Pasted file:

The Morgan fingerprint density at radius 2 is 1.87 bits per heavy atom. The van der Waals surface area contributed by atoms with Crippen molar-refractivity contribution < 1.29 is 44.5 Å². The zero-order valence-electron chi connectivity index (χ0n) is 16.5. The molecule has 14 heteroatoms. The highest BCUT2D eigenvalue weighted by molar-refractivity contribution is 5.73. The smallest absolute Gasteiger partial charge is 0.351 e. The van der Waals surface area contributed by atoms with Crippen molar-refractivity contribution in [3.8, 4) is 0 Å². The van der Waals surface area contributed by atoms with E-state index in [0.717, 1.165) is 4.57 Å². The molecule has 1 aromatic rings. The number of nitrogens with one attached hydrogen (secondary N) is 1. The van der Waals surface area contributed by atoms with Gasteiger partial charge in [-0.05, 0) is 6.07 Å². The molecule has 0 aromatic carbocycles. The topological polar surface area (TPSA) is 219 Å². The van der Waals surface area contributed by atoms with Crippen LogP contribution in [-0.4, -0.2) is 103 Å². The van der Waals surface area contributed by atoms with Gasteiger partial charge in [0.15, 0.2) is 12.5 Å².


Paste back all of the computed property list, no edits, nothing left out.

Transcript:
The Morgan fingerprint density at radius 2 is 1.87 bits per heavy atom. The van der Waals surface area contributed by atoms with Crippen molar-refractivity contribution < 1.29 is 44.5 Å². The zero-order valence-electron chi connectivity index (χ0n) is 16.5. The molecule has 14 heteroatoms. The highest BCUT2D eigenvalue weighted by molar-refractivity contribution is 5.73. The smallest absolute Gasteiger partial charge is 0.351 e. The van der Waals surface area contributed by atoms with Crippen molar-refractivity contribution in [3.8, 4) is 0 Å². The van der Waals surface area contributed by atoms with E-state index in [0.717, 1.165) is 4.57 Å². The molecule has 1 aromatic rings. The number of nitrogens with one attached hydrogen (secondary N) is 1. The van der Waals surface area contributed by atoms with Gasteiger partial charge in [-0.05, 0) is 6.07 Å². The molecule has 0 aromatic carbocycles. The topological polar surface area (TPSA) is 219 Å². The van der Waals surface area contributed by atoms with Crippen LogP contribution in [-0.4, -0.2) is 103 Å². The van der Waals surface area contributed by atoms with Gasteiger partial charge in [0.15, 0.2) is 12.5 Å².